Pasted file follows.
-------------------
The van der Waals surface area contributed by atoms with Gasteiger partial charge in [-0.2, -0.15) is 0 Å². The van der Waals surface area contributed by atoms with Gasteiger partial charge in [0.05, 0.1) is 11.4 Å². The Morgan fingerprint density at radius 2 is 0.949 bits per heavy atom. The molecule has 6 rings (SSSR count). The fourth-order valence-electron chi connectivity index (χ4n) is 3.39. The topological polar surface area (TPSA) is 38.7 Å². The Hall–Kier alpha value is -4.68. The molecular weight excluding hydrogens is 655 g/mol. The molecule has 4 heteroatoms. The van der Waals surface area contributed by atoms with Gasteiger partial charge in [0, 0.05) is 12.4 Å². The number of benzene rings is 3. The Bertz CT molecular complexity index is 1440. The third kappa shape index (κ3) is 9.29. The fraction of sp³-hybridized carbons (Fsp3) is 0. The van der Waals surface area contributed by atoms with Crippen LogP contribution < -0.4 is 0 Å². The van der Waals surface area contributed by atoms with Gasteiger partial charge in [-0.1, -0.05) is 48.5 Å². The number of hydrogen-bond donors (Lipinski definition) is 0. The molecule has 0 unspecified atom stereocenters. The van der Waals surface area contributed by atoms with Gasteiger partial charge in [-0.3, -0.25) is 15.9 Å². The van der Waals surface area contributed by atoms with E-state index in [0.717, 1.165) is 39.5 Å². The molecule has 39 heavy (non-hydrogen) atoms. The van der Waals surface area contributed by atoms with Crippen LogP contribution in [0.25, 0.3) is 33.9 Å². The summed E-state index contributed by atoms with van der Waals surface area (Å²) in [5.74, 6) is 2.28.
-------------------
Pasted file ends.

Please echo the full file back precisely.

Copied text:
The van der Waals surface area contributed by atoms with Gasteiger partial charge in [-0.2, -0.15) is 0 Å². The van der Waals surface area contributed by atoms with Gasteiger partial charge in [0.05, 0.1) is 11.4 Å². The Morgan fingerprint density at radius 2 is 0.949 bits per heavy atom. The molecule has 6 rings (SSSR count). The fourth-order valence-electron chi connectivity index (χ4n) is 3.39. The topological polar surface area (TPSA) is 38.7 Å². The Hall–Kier alpha value is -4.68. The molecular weight excluding hydrogens is 655 g/mol. The molecule has 4 heteroatoms. The van der Waals surface area contributed by atoms with Gasteiger partial charge in [0, 0.05) is 12.4 Å². The number of benzene rings is 3. The Bertz CT molecular complexity index is 1440. The third kappa shape index (κ3) is 9.29. The fraction of sp³-hybridized carbons (Fsp3) is 0. The van der Waals surface area contributed by atoms with Crippen LogP contribution < -0.4 is 0 Å². The van der Waals surface area contributed by atoms with Gasteiger partial charge in [-0.1, -0.05) is 48.5 Å². The number of hydrogen-bond donors (Lipinski definition) is 0. The molecule has 0 unspecified atom stereocenters. The van der Waals surface area contributed by atoms with Gasteiger partial charge in [-0.3, -0.25) is 15.9 Å². The van der Waals surface area contributed by atoms with E-state index in [0.717, 1.165) is 39.5 Å². The molecule has 39 heavy (non-hydrogen) atoms. The van der Waals surface area contributed by atoms with Crippen LogP contribution in [0.25, 0.3) is 33.9 Å². The summed E-state index contributed by atoms with van der Waals surface area (Å²) in [5.74, 6) is 2.28.